Articles/Essays – Volume 57, No. 1

The “Prairie Saints” and the “Mountain Saints” Enter the Interfaith Dialogue Movement | Andrew Bolton and Casey Paul Griffiths, eds. Restorations: Scholars in Dialogue from Community of Christ and the Church of Jesus Christ of Latter-day Saints.

The Restoration’s “oldest enemies” have finally come together in their first collaborative publication to examine the similarities and differences between the Missouri-based Community of Christ (formerly the Reorganized Church of Jesus Christ of Latter Day Saints) and the Utah-based Church of Jesus Christ of Latter-day Saints. Restorations: Scholars in Dialogue is a series of ten interfaith dialogues that cover such topics as Jesus Christ, Scripture, Salvation, Ordinances and Sacraments, Prophets and Polity, Personhood, The First Vision and Continuing Revelation, Apostasy and Restoration, Shared Sacred Space, and Zion.

Edited by retired Community of Christ Apostle Andrew Bolton and BYU professor Casey Paul Griffiths, each essay is aimed toward a general audience with some background in the Restoration. The volume is considered an interfaith dialogue, rather than ecumenical dialogue, because of a lack of a shared ecclesiastical understanding. The compilation is the fruition of the Latter-day Saint/Community of Christ scholars dialogue group developed at BYU in 2016. The goal of each chapter was for a scholar from each tradition to author an essay overviewing how their topic is currently understood, thoughtfully reply to the other’s essay, and offer a combined short conclusion. Most essayists also explained the historical development of the topic.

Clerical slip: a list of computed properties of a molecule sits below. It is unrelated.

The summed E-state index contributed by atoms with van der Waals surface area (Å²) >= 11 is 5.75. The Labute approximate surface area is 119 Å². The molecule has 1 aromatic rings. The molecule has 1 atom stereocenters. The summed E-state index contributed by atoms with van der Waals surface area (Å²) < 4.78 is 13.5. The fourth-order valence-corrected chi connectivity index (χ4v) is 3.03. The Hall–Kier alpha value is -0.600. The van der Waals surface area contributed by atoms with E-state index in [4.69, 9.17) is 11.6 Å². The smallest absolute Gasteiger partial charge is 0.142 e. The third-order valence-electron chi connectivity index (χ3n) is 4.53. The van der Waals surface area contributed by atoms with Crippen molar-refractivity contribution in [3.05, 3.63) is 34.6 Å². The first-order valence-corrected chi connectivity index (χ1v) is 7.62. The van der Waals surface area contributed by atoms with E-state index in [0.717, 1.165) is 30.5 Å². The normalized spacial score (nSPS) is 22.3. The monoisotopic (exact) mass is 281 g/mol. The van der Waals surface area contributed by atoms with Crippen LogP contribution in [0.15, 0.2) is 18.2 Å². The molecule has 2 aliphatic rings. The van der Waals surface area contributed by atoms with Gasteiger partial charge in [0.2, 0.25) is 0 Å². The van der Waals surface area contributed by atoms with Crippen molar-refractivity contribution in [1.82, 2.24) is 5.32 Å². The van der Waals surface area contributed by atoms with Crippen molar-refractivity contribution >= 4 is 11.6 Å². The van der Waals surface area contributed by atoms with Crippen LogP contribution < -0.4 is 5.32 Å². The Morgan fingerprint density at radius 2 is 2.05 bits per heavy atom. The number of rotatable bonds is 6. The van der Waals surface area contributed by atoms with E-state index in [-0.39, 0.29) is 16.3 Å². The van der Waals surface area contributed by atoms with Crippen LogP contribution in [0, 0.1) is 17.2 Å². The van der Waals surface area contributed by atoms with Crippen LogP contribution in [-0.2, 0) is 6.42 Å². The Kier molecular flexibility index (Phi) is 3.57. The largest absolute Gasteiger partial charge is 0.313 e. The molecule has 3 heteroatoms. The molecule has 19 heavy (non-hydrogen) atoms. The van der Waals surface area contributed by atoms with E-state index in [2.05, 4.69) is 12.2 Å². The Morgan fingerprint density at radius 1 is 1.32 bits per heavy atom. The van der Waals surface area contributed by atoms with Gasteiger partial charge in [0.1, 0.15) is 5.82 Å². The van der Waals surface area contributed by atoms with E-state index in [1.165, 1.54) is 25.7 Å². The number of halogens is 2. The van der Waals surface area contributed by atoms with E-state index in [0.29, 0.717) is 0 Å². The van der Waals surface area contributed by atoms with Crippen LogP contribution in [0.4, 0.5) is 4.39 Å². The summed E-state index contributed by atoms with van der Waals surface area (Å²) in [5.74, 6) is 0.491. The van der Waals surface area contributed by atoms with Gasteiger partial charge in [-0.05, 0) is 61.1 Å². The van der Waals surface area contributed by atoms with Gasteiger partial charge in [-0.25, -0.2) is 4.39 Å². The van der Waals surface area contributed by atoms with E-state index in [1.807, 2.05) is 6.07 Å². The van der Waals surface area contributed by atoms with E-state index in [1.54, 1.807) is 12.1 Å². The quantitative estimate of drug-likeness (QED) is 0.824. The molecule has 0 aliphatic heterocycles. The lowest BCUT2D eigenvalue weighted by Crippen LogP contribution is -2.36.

There are notable tensions in some of the exchanges between the dialogists. However, readers should see this as a natural part of genuine exchange rather than a source of discomfort. A prime example is the dialogue on Personhood with BYU professor Barbara Morgan Gardner and Community of Christ member Christie Skoorsmith. While the dialogists agree that people from all backgrounds are of infinite worth to God, disagreement about the implications turns into a debate about women’s ordination, gender, sexuality, and whether truth about these subjects is eternal or changeable.

Along with the tension are many moments of genuine appreciation between traditions. David Howlett (Zion) says he has admiration for the ways Latter-day Saints use the idea of Zion to help people in need using the nineteenth-century Perpetual Emigrating Fund and the contemporary Perpetual Education Fund as examples. Casey Paul Griffiths (Sacraments and Ordinances) admires Community of Christ’s strong spirit of inclusiveness in administering their sacraments, citing the Community of Christ’s use of the internet to offer sacraments at a distance.